The 12 steps are a part of treatment in many inpatient drug and alcohol rehab facilities. The 12 steps are a set of tasks to complete that help people face their addiction head on and maintain sobriety. Following in the footsteps of AA, people like the founder of Narcotics Anonymous began creating 12 step-groups for people with addictions other than alcohol.
Other 12-step groups include:
- Cocaine Anonymous
- Heroin Anonymous
- Pills Anonymous
- Crystal Meth Anonymous
- Marijuana Anonymous
All 12-step groups are self-supporting and peer-led. 12-step groups also have meetings that family and friends may attend with their loved one.
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Alternatives to 12-Step Groups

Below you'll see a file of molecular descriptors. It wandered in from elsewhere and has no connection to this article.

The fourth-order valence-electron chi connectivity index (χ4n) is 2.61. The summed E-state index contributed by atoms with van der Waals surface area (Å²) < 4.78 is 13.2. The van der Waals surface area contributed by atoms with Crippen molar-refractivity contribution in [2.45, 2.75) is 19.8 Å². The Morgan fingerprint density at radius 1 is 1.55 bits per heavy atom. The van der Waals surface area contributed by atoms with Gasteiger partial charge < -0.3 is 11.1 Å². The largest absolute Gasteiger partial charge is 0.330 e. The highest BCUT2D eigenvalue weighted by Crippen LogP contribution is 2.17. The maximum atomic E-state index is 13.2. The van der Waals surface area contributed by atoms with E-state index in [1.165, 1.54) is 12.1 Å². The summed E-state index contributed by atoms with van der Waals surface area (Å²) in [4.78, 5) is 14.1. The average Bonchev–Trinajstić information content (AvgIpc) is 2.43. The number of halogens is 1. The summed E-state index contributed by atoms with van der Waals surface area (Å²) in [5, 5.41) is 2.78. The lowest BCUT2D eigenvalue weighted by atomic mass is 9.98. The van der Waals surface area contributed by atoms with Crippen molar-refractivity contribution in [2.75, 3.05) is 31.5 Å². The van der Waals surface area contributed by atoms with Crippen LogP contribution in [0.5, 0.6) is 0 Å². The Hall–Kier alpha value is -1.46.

There are many addiction support groups that aren’t based on the 12-step model. Some people choose these alternatives because they don’t want to admit powerlessness to their addiction, the first part of the 12 steps. Some want a more secular support group while others want a more religiously focused group.
There are also countless online message boards and forums for addicted people looking for answers or those in recovery looking for support.
Some non-12-step addiction support groups include:
SMART recovery is a type of support group that focuses on self-empowerment. The acronym means “Self-management and recovery training.” A facilitator, often a licensed counselor, leads each group and guides each person through a four-point program.
SMART bases the four points on motivational enhancement therapy and cognitive behavioral therapy. According to SMART, participants can develop the ability to fully overcome their addiction. SMART also has an online community and webcourses.
Secular Organizations for Sobriety (SOS)